Did you come here do see some women with beards? We have a collection of images from the 14th century, all the way to the 21st century (six out of the seven are genuine cases). Some of these women once used their abnormality to make a living as a circus sideshow performer.
Hirsutism is a type of hypertrichosis (an abnormal amount of hair growth over the body) that occurs in women and children. The condition affects 5% to 10% of women of child-bearing potential. Those who suffer from hirsutism may have a hairy chest, abdomen, or a even a beard like a man. Although hirsutism is obviously a cosmetic issue, it may also be a sign of a serious condition.
A name for extensive cases of hypertrichosis is werewolf syndrome. The reason is because the appearance of the sufferer is similar to the mythological werewolf creature. For some interesting examples of people with hypertrichosis, visit our article called Human Freaks From The Past.
What Causes Hirsutism?
Not all cases of hirsutism have a known cause. However, common causes are from higher than normal androgen levels, or some medications (such as anabolic steroids and glucocorticoids).
Is There Treatment For Hirsutism?
There are several forms of treatment for hirsutism. While some women may benefit from various medications, other methods may include hair removal (such as waxing and laser hair removal).
Above is an image that shows the normal distribution of hair on the female and male body. Androgenic hair is defined as the terminal hair that develops on the human body both during and after puberty.
The 14th Century
Out of the seven women on our list, the only one who never existed is Wilgefortis (which emerged in the 14th century). She is a saint of popular religious imagination (formerly in medieval folk Catholicism). You can probably guess what her distinguishing feature is. Yes. It is a large beard.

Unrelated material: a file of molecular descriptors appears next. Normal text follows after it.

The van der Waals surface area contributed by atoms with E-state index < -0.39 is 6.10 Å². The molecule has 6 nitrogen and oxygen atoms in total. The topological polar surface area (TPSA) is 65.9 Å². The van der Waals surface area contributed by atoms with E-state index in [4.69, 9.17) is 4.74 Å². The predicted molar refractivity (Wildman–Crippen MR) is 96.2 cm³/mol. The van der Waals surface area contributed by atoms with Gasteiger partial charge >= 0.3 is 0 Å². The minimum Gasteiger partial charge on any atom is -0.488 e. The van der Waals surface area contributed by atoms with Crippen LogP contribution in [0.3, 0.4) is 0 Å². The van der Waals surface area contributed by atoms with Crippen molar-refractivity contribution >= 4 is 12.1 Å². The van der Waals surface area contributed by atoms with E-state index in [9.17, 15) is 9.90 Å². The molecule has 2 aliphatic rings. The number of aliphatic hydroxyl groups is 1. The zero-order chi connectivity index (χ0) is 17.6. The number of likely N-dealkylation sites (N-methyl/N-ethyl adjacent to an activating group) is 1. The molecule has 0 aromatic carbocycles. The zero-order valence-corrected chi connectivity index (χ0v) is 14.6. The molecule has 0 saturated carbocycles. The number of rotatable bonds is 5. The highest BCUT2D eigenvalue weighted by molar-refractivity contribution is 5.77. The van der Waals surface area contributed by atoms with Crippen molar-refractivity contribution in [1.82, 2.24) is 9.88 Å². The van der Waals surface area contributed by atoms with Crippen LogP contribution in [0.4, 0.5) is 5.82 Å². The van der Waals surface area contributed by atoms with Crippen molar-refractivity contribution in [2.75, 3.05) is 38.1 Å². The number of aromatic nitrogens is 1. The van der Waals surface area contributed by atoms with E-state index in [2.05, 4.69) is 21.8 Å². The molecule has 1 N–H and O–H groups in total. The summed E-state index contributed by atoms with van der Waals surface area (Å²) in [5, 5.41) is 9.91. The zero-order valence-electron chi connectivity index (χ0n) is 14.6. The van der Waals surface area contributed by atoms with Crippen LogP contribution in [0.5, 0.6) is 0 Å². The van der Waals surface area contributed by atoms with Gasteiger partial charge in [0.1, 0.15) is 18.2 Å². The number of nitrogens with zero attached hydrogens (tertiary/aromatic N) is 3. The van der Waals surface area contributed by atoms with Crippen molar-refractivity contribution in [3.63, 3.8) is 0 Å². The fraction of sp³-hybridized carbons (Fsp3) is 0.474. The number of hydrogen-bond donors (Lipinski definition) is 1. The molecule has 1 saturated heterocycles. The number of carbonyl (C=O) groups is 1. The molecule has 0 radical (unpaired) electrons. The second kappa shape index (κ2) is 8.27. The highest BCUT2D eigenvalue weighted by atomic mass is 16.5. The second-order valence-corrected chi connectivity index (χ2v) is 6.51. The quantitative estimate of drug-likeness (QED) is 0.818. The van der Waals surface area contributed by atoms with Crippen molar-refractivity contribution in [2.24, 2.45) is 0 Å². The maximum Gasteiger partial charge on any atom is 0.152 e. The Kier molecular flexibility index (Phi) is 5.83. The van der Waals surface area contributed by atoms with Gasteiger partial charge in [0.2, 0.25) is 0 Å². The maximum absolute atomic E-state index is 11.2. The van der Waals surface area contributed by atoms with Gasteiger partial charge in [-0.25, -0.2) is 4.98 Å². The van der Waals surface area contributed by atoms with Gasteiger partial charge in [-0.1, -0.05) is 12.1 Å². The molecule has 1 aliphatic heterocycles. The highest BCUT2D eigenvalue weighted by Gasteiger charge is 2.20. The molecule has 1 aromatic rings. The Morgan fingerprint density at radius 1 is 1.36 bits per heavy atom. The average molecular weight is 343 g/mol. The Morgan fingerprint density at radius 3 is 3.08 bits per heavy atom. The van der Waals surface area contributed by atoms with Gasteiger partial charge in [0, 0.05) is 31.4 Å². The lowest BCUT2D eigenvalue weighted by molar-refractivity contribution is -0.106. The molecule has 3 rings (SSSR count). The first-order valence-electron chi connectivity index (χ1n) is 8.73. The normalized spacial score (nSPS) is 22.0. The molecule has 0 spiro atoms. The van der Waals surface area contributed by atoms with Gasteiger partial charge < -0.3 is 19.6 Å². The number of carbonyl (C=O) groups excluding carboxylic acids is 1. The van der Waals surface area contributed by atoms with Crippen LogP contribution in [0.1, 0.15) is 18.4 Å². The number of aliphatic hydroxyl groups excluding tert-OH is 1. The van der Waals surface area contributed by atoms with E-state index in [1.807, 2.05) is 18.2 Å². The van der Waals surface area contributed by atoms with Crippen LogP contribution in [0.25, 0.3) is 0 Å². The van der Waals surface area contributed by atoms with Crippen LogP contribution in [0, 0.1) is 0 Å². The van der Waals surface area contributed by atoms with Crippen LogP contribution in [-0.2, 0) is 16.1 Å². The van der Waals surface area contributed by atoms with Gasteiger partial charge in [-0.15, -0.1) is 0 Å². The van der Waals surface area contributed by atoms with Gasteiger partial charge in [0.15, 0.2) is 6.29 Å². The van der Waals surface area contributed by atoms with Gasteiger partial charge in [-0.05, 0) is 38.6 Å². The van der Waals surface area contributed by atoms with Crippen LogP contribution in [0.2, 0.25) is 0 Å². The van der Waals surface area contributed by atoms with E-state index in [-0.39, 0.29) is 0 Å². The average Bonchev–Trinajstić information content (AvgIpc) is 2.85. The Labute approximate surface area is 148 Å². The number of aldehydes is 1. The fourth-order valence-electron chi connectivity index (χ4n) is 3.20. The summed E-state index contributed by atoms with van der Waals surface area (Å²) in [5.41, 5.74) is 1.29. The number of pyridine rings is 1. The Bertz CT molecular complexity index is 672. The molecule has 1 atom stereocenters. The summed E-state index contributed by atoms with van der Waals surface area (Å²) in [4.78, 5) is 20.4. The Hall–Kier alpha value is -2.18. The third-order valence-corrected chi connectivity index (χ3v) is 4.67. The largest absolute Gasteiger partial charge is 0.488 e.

The 16th Century
#2 Helena Antonia
We briefly mentioned Helena Antonia in a past article about human oddities. Antonia was a court dwarf of Maria of Austria, Holy Roman Empress in the 16th century. Even though she had a beard and looked a lot more like a man than a women, she was still loved by people. Antonia even became a personal favorite of Margaret of Austria (Queen consort of Spain and Portugal).
The 19th Century
Krao was born in Siam (which is now known as Thailand) in 1876. Unfortunately, she was not only born with a beard, but also with her body completely covered with hair. Of course, her extremely rare abnormality eventually sparked the interest of Ringling Bros. and Barnum and Bailey Circus.
When Charles Darwin’s theory of evolution was first introduced, of course many people thought it was completely ludicrous. That is, until Krao came along. Although Krao was called “The Ape Woman”, she was also thought to be Darwin’s missing link. Of course, Krao was never proven to be “the missing link.” She was just a human being who lived with an extremely rare condition.
#4 Annie Jones
Annie Jones (July 14, 1865 – October 22, 1902) was born in Virginia. She was a bearded woman who toured with showman T. Barnum as a circus attraction. Jones eventually became extremely successful with her career and was considered to be the country’s top “bearded lady.” She even became a spokesperson for Barnum’s exhibit of human freaks. Jones tried to eliminate the word “freak” from the circus business. Even today, the exact cause of her condition is still unknown.